Stephen Lang: I think they’re all terrific. I loved playing scenes with Montgomery. She’s a splendid actress who carries tremendous power with her. And, there is always this wonderful tension between Increase and Mary Sibley. It’s a tension that never gets explored, but always exist. And that’s a lot of fun. It’s something that Increase would never admit to. He doesn’t pause or know about, but he absolutely adores Mary Sibley and I think she recognizes that and plays upon it. But, I also think she sort of adores Increase as well. I love that. I like working with everybody. Another character I love working with – Seth Gabel brings so much great energy, emotion, and passion to Cotton. I know I’ve always given him a really hard time. Increase loves Cotton to death, but he also willing to kill him, you know. And I had a scene with Isaac the Fornicator. He’s a marvelous actor and I enjoy playing those scenes. We really wailed away with those scenes, but I don’t want to short-change anybody they are all fine actors.

Fangoria: In terms of your character, is this going to be a limited time event or possibly a more permanent role?

Stephen Lang: I don’t know. It’s always up for negotiation. They killed him and now they are bringing him back. So there’s no reason they couldn’t bring him back again. That would be a subject for Brannon [Braga] and Adam [Simon] to decide. A lot of it has to do with where they want the show to go, and some extent, my own availability. I feel connected to this show. I feel like I am part of it. No matter how long it goes, I feel like I’ll always be connected to it. I really like the way the guys write. They know I love words and wrote beautiful stuff for Increase. He inhabited his own place and I hope he’ll come back now and again to haunt Salem. Who knows?

NR: Because he’s been brought back from the dead by Mary to defeat the Countess, will he have his own agenda against all the witches?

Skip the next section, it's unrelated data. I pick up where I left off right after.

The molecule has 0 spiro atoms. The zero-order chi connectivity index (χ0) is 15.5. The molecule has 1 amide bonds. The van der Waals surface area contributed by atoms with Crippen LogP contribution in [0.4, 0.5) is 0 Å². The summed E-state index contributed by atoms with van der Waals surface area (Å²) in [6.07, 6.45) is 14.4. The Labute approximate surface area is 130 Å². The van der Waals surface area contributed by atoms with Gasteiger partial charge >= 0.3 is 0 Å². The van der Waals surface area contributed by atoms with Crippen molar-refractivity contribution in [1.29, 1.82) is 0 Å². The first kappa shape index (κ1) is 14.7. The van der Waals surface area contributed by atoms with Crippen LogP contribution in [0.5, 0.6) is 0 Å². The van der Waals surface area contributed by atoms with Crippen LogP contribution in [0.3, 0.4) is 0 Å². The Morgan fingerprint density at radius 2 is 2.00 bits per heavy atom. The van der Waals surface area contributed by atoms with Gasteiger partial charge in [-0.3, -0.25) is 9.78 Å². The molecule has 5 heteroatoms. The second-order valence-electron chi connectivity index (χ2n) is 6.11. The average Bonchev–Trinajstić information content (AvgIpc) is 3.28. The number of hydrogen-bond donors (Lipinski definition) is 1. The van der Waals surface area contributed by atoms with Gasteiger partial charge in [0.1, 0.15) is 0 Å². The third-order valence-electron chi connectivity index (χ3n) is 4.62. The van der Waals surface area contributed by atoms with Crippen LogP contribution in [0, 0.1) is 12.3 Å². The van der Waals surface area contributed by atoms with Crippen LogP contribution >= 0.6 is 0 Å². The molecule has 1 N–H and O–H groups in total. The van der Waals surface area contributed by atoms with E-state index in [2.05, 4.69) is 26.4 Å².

Stephen Lang: Well, he’s got his own agenda. There’s no question. I don’t think it’s so much against witches. If you remember in that last scene when him and Mary, which ends in his death, he basically says I can’t lose. Righteousness’ will triumph and ultimately what will happen will happen. As I was saying before, he has discovered things in hell and learns ways which he wasn’t adequate. His agenda has more to do with his son – his son was always a big part of his agenda – but now a question of, in this particular episode, really coming to terms with his son and trying to help his son. Cotton is the most f*cked up character in Salem. He really needs his help, I think. I think that is a major part of the agenda. Before, it was becoming governor and his place in the world, and now it has more to do with his immortal soul.

NR: Because of the past scenes you were in with the other characters, will we see scenes with those people or are you only with Mary and Cotton?

Stephen Lang: If you look back at Salem, I didn’t interact with many of the other characters. I had very little with Anne. I guess I do meet everyone. I’m back for a specific purpose and I’m bound to do that. I’m not allowed to go gallivanting around the town which I’d like to do. Increase would like to have a good walkabout but he’s bound by this glass she’s got. She keeps me in tow. I manage to break free from the constraints a little bit. I will interact with some, but sadly, I will not be interacting with Isaac the Fornicator.

NR: Increase has come back from hell. What would you consider to be your personal hell? An example: stuck in traffic.

Stephen Lang: You’re talking about the Long Island Expressway, aren’t you? [laughs] I don’t know. That’s a tough question. I think probably boredom. Just being bored or unmotivated would be hell. That’s when time just stops and slows down and I think that is what it would be. The thing is it is a difficult thing for me to define. Hell merely is just despair. If you live in despair, in darkness with no possibility of light, then you’d be in hell. I think there are people who are in hell, but I am fortunate that I was born and raised with an optimistic nature. I just got to keep engaged and as long as I am, I can ward off the demons and hell. I don’t believe in it as a religious thing. That doesn’t work for me.

Check out Stephen’s return to Salem this Sunday on WGN America. 

Note: Error in transcription. Mr. Lang did not say spike in snoop. Error in transcription in article. Our apologies. It was removed.